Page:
Published in The Ecologist Vol 9 No 3, June 1979.
A few of our more enlightened scientists and economists have rightly accepted that economic growth is now neither feasible (except in the very short-term) nor desirable. Rather than allow growth to come to a halt by itself, we should seek instead purposefully to achieve a “Steady State Economy” (Daley) or an “Equilibrium Society” (Meadows). In such a society births would equal deaths and investment would equal depreciation – which means that there would be neither demographic nor economic growth.
This is indeed a very necessary first step, but is it sufficient? Can our social and physical environment support, except in the very short-term, our present population, living at its present level of consumption? I am quite convinced that it cannot.
If some, indeed most people, continue to think that it can, and that it would thereby suffice to freeze population and economic activity at the present level to achieve a “steady-state” or sustainable society, it is largely, I think, that they have overlooked two very important factors.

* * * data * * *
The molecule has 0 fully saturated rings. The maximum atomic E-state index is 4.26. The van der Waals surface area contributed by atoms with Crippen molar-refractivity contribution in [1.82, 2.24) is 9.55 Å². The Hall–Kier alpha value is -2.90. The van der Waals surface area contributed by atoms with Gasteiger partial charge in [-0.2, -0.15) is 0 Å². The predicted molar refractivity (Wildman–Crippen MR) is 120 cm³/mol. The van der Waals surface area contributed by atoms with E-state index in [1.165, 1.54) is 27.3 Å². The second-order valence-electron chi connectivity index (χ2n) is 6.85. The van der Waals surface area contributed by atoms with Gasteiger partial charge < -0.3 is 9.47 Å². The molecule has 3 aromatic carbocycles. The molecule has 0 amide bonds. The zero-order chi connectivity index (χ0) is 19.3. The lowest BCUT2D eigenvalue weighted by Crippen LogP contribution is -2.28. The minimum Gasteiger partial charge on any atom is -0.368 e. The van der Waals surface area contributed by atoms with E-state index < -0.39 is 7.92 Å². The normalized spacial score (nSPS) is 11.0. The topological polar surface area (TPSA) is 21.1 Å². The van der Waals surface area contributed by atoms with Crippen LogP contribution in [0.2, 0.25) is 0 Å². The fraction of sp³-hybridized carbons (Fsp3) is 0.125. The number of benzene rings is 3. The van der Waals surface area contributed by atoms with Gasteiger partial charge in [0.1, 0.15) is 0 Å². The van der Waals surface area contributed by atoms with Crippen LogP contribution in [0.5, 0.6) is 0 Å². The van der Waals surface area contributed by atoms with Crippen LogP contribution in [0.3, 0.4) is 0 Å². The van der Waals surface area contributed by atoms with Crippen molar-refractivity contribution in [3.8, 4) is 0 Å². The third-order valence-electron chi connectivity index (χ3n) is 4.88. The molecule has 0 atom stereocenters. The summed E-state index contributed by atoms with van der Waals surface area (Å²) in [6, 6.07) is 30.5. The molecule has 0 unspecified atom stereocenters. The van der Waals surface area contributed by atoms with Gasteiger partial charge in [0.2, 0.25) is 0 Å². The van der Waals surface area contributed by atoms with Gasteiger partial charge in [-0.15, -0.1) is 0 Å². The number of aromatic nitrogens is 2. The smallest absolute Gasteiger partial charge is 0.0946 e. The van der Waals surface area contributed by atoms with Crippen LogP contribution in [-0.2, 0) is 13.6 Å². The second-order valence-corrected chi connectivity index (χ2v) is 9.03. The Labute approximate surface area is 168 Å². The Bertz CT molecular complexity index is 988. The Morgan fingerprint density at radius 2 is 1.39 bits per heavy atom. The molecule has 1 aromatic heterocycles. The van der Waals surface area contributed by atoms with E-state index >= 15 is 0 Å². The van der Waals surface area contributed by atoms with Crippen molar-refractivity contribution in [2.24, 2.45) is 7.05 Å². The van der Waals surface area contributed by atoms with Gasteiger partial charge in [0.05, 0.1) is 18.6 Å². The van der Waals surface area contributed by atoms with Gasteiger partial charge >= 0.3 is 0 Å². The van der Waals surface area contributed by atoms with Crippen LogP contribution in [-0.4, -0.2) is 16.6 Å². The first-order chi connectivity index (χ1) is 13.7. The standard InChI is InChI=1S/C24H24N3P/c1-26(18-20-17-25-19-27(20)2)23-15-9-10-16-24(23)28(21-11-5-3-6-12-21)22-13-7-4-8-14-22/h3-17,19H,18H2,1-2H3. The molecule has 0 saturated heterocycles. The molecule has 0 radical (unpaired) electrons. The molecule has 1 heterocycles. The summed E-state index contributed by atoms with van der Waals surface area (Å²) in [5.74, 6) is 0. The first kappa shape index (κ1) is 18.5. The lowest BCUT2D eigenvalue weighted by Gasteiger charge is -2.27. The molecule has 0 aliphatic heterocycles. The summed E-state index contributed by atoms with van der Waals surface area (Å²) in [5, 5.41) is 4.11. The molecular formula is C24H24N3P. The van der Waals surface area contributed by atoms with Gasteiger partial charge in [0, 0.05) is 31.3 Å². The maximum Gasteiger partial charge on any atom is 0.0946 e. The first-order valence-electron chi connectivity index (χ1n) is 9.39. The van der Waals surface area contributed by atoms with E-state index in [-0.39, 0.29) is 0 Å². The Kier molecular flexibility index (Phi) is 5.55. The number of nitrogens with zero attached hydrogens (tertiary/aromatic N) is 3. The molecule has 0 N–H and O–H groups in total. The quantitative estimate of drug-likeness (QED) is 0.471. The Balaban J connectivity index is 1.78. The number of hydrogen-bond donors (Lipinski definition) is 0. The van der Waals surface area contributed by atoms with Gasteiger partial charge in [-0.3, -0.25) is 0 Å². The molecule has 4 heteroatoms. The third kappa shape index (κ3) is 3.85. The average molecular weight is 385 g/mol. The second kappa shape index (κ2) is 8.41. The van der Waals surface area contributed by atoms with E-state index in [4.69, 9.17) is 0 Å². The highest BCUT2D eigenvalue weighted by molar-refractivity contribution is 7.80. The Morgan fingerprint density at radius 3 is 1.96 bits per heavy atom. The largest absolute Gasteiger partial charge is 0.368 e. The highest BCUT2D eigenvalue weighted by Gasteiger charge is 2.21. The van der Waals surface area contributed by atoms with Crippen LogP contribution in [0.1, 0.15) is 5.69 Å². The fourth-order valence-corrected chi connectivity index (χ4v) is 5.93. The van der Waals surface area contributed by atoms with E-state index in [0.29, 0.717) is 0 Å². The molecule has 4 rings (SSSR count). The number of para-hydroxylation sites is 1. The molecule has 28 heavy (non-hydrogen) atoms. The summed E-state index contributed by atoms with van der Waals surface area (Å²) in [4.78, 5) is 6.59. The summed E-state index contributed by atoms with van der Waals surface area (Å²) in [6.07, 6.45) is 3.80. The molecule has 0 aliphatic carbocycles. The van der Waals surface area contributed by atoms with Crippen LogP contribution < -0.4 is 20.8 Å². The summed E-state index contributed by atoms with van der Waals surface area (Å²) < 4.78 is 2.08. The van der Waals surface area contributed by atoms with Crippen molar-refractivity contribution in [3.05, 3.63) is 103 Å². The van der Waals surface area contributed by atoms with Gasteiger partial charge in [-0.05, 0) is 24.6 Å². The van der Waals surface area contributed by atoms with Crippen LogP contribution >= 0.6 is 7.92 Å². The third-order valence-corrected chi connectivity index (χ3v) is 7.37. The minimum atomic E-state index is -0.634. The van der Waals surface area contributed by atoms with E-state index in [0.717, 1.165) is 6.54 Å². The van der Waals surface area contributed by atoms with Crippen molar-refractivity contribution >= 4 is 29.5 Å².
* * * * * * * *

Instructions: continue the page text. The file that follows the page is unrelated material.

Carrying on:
The first is that problems that have, up till recently, been local in character are rapidly becoming global. This means that they can no longer be exported, because there is nowhere left to export them to. When pollution was a local problem we could put up high chimneys and send it all off to Scandinavia. When population was a local problem, we could colonise the empty lands across the oceans and consign to them all our surplus people. All this we cannot do for very much longer and this means that our own environment, not that of other people, will soon have to sustain the full impact of our destructive activities.
The second is that the impact of these activities is cumulative over and above the rate of natural biospheric recovery. If the impact of these activities over a given period is greater than the environment can sustain, the latter will deteriorate and its ability to support the impact of our activities over the succeeding period will be correspondingly reduced even if the extent of these activities does not increase.
In other words the gap between the impact of our activities and the environment’s ability to support it must systematically increase, even in a stationary economy. Hence the biospheric cost of our activities
must go on increasing.
As a result the material compensations, technological expedients and institutional services that a stationary GNP can provide must meet with diminishing returns.
People in general will want more material benefits as a compensation for the cumulative deterioration of their physical environment.